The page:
Building on what he had learnt in Hida Takayama, Tazawa went on to establish the Think Forest workshop in 2006. Almost two decades later, he produces a range of original creations: plates, vessels and other tableware items are joined by trays, utensils, teaware and occasionally furniture. Based on the idea of “simple design, quiet form”, he works with ‘yamazakura’, walnut and various other woods, drawing on his expertise in the fields of woodworking and forestry.
“As a woodworker, I want to place value on my materials and create what I consider to be the most beautiful forms possible. Whenever I make something, I want it to complement the space, rather than make a big statement,” explains Tazawa. From this intent through to the means of production, there is something fundamentally human in scale about his approach to craftsmanship.
“Wood comes from something that was once alive, so in terms of speed and care, working by hand is the best approach.”
“Wood is not an industrial product, so there are times when you have to treat every single piece differently. Working by hand provides the ideal speed for such processing.” While machinery and automation have their advantages in terms of speed and repeatability, Tazawa can’t help but feel there’s something unnatural about such processes. “Trees grow over a period of decades or more, so when wood is processed in the space of minutes or hours, even if the results appear good, I think there’s always something that will eventually go awry over time, causing it to become no longer useable,” he says. “When it comes to making good products with a long lifespan, it’s important to find the right speed.”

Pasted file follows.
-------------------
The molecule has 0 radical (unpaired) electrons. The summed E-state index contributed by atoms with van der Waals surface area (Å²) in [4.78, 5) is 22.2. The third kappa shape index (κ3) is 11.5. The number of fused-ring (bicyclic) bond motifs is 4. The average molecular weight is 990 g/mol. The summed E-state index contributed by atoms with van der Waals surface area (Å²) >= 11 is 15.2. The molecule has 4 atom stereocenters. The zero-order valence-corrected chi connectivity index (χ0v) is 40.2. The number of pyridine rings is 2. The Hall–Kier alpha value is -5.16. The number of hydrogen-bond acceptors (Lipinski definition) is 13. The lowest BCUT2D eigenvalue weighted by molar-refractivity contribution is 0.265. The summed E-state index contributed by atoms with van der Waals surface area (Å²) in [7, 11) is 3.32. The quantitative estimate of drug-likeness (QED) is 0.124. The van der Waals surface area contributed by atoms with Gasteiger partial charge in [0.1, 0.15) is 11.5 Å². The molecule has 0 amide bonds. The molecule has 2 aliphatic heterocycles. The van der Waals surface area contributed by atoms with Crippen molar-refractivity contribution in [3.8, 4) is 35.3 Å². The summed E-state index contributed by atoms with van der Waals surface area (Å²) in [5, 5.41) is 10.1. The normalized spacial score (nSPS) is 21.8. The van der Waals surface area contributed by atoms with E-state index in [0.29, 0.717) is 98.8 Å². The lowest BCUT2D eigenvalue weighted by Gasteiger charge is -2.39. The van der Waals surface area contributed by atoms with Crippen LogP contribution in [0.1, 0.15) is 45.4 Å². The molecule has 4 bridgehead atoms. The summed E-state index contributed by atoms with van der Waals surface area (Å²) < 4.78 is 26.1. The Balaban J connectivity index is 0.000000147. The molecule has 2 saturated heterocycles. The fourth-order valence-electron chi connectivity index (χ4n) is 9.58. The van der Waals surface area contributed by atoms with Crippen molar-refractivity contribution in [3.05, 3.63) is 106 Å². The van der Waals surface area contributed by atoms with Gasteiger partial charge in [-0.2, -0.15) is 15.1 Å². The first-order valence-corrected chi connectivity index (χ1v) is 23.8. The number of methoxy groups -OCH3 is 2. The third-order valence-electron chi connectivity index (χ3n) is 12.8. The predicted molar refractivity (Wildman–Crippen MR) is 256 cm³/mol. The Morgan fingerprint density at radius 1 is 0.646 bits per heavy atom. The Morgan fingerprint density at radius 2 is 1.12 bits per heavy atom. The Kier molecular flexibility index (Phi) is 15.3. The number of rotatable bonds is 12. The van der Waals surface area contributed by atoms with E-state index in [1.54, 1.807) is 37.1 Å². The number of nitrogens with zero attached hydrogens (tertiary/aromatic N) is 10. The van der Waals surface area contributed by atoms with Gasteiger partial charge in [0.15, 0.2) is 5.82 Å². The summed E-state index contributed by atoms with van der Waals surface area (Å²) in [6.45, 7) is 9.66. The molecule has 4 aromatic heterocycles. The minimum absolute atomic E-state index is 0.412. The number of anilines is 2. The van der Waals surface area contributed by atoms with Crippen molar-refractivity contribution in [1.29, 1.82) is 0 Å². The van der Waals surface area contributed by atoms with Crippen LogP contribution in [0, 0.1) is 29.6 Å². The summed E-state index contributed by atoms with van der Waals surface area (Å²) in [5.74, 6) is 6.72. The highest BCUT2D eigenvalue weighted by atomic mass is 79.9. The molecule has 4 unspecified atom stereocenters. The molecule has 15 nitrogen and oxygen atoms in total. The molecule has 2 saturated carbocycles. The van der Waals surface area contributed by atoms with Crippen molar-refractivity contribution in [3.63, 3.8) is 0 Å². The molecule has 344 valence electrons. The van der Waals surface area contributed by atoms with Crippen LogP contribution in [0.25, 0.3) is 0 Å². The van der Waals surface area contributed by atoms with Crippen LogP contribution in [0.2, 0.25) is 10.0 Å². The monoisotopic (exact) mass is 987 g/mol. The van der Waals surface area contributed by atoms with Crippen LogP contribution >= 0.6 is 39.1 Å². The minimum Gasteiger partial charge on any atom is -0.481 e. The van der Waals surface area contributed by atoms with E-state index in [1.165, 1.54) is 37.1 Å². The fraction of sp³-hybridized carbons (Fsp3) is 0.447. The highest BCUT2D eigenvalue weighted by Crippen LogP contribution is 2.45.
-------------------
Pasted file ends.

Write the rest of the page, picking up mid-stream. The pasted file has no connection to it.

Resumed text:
Watching Tazawa at work, the value of completing tasks by hand becomes clear. For example, the handles for his signature coffee scoops are shaped using a series of miniature hand planes and knives. As time passes, the shape changes by the smallest of increments and a slender form gradually emerges.